Now or Later: Synchrony Effects on Electronic Word-of-Mouth Content
Sogut, Cansu, Frédéric Brunel, and Barbara Bickart (2015) “Now or Later: Synchrony Effects on Electronic Word-of-Mouth Content” in Consumer Psychology in a Social Media World, Eds. Claudiu Dimofte, Curtis Haugtvedt, and Richard Yalch, Routledge Publishers: London and New York.
29 Pages Posted: 14 Jan 2015 Last revised: 2 Jun 2016
Date Written: December 5, 2014
This research investigates how consumers’ electronic word-of-mouth (eWOM) about consumption experiences is affected by whether the message is shared simultaneously during the experience or retrospectively, that is, after the experience has occurred. Building on the theories of synchrony, we suggest that two separates paths may impact the content of eWOM: (i) synchrony with social others and (ii) synchrony with the experience. In two field studies of tweets posted during televised events, our findings suggest that relative to retrospective messages, simultaneously shared messages are more likely to be associated with communal orientation, presumably due to an augmented feeling of synchrony with social others, even though these social others are not directly taking part in the consumption experience. In addition, we find that simultaneously shared messages have more affective content than those posted retrospectively, presumably due to synchrony with the experience. Based on these findings, we suggest that encouraging eWOM sharing during experiences can lead to an enhanced sense of community and engagement around the experience.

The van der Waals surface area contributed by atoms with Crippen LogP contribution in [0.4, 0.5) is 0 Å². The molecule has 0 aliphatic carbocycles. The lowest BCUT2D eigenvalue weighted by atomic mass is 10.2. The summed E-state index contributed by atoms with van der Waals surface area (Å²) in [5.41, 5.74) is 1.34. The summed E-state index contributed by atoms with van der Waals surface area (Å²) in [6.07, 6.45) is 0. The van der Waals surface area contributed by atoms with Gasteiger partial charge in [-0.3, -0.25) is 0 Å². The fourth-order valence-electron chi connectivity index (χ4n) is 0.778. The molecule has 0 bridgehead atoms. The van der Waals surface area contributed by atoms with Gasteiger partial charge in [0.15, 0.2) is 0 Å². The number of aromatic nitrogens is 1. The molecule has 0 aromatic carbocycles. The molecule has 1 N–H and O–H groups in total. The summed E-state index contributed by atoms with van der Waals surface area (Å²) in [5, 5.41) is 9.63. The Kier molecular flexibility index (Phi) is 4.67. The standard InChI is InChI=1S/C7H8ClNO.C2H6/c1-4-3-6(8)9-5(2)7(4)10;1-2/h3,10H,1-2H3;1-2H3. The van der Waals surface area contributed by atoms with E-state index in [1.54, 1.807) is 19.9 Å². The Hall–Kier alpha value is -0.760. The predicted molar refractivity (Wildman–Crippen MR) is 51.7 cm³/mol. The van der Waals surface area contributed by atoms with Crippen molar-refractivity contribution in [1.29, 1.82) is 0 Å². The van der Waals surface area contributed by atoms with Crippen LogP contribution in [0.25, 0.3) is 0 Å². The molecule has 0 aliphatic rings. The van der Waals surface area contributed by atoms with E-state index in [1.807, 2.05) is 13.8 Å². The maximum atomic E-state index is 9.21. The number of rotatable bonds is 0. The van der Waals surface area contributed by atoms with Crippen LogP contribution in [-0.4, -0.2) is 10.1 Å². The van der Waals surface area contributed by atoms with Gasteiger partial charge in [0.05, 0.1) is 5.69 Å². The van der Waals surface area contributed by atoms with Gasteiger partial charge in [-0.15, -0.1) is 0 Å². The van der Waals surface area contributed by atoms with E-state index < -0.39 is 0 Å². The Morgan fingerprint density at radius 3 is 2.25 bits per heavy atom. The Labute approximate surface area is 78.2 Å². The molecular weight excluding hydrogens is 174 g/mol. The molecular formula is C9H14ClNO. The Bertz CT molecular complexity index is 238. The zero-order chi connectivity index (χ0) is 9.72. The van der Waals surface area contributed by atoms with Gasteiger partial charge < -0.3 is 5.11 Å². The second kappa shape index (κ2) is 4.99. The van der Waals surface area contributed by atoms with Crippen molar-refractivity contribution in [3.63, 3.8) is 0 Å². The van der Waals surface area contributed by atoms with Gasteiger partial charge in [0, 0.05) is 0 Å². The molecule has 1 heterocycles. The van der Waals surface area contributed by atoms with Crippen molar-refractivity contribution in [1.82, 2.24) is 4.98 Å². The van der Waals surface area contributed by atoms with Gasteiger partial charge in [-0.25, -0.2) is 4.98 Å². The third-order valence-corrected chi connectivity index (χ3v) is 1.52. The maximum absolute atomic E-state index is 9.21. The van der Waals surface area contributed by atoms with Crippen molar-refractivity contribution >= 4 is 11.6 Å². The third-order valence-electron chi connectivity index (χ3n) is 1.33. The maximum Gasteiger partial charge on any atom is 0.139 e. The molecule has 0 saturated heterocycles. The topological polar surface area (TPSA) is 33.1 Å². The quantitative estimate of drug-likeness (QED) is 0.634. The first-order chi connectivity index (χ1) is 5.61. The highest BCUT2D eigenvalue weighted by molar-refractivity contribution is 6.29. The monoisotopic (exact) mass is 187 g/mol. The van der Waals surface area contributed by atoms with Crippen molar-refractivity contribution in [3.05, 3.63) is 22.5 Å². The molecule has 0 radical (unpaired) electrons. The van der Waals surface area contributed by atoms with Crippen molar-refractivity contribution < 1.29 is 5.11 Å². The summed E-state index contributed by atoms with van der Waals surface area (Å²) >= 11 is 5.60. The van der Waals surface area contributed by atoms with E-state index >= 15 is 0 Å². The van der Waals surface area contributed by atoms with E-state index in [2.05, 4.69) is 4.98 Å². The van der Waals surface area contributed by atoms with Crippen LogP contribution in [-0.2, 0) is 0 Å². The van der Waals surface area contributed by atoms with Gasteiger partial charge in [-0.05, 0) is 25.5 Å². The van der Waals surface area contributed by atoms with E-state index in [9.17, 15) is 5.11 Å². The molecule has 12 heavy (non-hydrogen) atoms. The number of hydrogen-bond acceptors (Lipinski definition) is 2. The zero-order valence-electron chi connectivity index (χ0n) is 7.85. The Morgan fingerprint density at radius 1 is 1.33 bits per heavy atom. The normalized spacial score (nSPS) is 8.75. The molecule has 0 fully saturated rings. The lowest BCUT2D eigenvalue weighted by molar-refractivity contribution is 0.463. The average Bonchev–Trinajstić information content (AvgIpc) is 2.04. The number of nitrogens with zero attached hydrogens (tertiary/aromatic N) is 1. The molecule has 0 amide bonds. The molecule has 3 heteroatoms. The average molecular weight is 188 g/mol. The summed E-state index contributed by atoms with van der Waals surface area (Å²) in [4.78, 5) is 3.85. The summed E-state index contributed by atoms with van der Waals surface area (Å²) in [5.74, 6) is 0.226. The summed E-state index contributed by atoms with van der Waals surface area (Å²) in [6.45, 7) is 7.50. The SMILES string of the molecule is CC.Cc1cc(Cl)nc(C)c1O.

Keywords: consumer behavior, electronic word-of-mouth (eWOM), synchrony, affect, emotion, community, Twitter, social media
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